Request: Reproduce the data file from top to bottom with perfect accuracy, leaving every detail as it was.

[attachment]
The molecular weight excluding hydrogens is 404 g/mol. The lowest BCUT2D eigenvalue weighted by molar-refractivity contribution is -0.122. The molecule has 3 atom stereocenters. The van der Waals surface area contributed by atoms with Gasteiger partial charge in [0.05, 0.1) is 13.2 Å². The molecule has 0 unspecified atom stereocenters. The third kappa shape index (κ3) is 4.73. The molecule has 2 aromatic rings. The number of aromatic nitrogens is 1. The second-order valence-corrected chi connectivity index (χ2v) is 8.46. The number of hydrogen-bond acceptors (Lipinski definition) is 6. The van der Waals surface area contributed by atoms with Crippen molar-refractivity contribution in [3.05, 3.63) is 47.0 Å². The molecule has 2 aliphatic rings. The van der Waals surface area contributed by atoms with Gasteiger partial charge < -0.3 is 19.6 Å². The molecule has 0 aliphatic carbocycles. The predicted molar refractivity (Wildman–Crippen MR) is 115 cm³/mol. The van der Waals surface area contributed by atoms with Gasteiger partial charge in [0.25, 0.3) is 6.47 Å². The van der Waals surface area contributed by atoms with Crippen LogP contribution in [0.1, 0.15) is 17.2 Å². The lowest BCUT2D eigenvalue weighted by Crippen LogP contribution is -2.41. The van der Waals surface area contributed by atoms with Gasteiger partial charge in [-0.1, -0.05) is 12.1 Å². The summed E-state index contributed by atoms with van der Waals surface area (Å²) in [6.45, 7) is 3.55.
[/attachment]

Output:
The molecular weight excluding hydrogens is 404 g/mol. The lowest BCUT2D eigenvalue weighted by molar-refractivity contribution is -0.122. The molecule has 3 atom stereocenters. The van der Waals surface area contributed by atoms with Gasteiger partial charge in [0.05, 0.1) is 13.2 Å². The molecule has 0 unspecified atom stereocenters. The third kappa shape index (κ3) is 4.73. The molecule has 2 aromatic rings. The number of aromatic nitrogens is 1. The second-order valence-corrected chi connectivity index (χ2v) is 8.46. The number of hydrogen-bond acceptors (Lipinski definition) is 6. The van der Waals surface area contributed by atoms with Crippen molar-refractivity contribution in [3.05, 3.63) is 47.0 Å². The molecule has 2 aliphatic rings. The van der Waals surface area contributed by atoms with Gasteiger partial charge < -0.3 is 19.6 Å². The molecule has 0 aliphatic carbocycles. The predicted molar refractivity (Wildman–Crippen MR) is 115 cm³/mol. The van der Waals surface area contributed by atoms with Gasteiger partial charge in [0.25, 0.3) is 6.47 Å². The van der Waals surface area contributed by atoms with Crippen LogP contribution in [0.1, 0.15) is 17.2 Å². The lowest BCUT2D eigenvalue weighted by Crippen LogP contribution is -2.41. The van der Waals surface area contributed by atoms with Gasteiger partial charge in [-0.1, -0.05) is 12.1 Å². The summed E-state index contributed by atoms with van der Waals surface area (Å²) in [6.45, 7) is 3.55.